More investment needed in efforts to aid small business
INNOVATIVE APPROACH: Douglas Jobling, northern Rhode Island regional director of Rhode Island Small Business Development Center at Johnson & Wales University, says that small-business owners are key innovators driving economic development.
When the opportunity came up in 1983 to help establish the Rhode Island Small Business Development Center program at Bryant University, Douglas Jobling didn’t think twice.
Jobling had wanted a career in state and municipal government, concentrating in workforce training. His motivation came from realizing through his work that there needed to be a stronger relationship between a state’s educational and business communities and feeling the concept of offering free and lost-cost services to small-business owners through a university-based program could help bridge that gap.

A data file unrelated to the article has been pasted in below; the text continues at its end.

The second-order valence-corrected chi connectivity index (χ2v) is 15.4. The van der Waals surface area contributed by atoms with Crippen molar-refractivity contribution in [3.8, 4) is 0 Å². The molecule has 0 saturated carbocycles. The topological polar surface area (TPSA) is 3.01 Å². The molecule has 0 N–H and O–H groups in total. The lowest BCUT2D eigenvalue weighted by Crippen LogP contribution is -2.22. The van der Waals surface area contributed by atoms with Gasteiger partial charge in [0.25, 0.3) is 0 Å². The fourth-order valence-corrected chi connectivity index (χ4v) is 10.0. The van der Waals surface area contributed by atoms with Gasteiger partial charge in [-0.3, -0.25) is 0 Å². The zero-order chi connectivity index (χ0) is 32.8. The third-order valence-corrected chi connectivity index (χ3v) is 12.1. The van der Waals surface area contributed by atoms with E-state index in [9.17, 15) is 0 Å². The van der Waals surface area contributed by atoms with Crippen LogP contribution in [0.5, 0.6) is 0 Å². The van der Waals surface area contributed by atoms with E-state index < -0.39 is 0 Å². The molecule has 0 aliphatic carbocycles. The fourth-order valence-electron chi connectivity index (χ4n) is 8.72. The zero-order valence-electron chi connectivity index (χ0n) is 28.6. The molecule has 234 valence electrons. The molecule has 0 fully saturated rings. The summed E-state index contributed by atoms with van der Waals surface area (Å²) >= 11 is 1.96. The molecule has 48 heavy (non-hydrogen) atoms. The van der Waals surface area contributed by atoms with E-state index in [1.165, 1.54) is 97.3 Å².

He’s been with the center since then, overseeing its transition from Bryant University to Johnson & Wales University, and stepping down to concentrate on counseling businesses in northern Rhode Island.
Last month he was named the 2012 State Star of Rhode Island at the Association of Small Business Development Center’s annual conference in New Orleans. It was the second time Jobling was honored with this award. He first won the title in 2005.
PBN: You were the establishing state director of the RISBDC program in Rhode Island. What did it take to get the program going?
Jobling: There was a lot of enthusiasm in the small-business community and among the network [which was] so important to making a program like this successful. [There were] just a whole group of organizations and state agencies [helping] and there was so much enthusiasm that the biggest hurdle – and I don’t know if I can even call it a hurdle – was simply convincing the small-business community that a university program could provide capable assistance. That’s something I think we’ve definitely overcome.